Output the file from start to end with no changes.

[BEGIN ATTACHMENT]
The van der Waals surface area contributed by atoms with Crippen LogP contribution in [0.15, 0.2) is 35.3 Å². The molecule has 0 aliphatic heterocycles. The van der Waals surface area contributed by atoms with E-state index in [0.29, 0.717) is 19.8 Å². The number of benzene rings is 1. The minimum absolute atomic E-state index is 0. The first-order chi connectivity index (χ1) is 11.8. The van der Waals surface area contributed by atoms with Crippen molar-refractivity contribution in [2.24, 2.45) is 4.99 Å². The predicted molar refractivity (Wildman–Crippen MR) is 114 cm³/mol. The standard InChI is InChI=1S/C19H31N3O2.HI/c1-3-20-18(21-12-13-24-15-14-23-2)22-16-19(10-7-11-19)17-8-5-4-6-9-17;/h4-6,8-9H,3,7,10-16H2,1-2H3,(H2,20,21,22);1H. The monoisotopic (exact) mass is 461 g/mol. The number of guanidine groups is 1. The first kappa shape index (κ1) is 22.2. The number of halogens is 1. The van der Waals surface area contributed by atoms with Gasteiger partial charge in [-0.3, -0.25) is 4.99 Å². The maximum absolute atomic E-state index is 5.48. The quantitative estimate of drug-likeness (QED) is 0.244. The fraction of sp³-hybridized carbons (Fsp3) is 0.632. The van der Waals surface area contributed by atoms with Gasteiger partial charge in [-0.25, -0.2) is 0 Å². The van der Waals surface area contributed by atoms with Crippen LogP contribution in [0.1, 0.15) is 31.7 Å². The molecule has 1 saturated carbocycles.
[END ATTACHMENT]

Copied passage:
The van der Waals surface area contributed by atoms with Crippen LogP contribution in [0.15, 0.2) is 35.3 Å². The molecule has 0 aliphatic heterocycles. The van der Waals surface area contributed by atoms with E-state index in [0.29, 0.717) is 19.8 Å². The number of benzene rings is 1. The minimum absolute atomic E-state index is 0. The first-order chi connectivity index (χ1) is 11.8. The van der Waals surface area contributed by atoms with Crippen molar-refractivity contribution in [2.24, 2.45) is 4.99 Å². The predicted molar refractivity (Wildman–Crippen MR) is 114 cm³/mol. The standard InChI is InChI=1S/C19H31N3O2.HI/c1-3-20-18(21-12-13-24-15-14-23-2)22-16-19(10-7-11-19)17-8-5-4-6-9-17;/h4-6,8-9H,3,7,10-16H2,1-2H3,(H2,20,21,22);1H. The monoisotopic (exact) mass is 461 g/mol. The number of guanidine groups is 1. The first kappa shape index (κ1) is 22.2. The number of halogens is 1. The van der Waals surface area contributed by atoms with Gasteiger partial charge in [-0.3, -0.25) is 4.99 Å². The maximum absolute atomic E-state index is 5.48. The quantitative estimate of drug-likeness (QED) is 0.244. The fraction of sp³-hybridized carbons (Fsp3) is 0.632. The van der Waals surface area contributed by atoms with Gasteiger partial charge in [-0.25, -0.2) is 0 Å². The van der Waals surface area contributed by atoms with Crippen LogP contribution in [0.1, 0.15) is 31.7 Å². The molecule has 1 saturated carbocycles.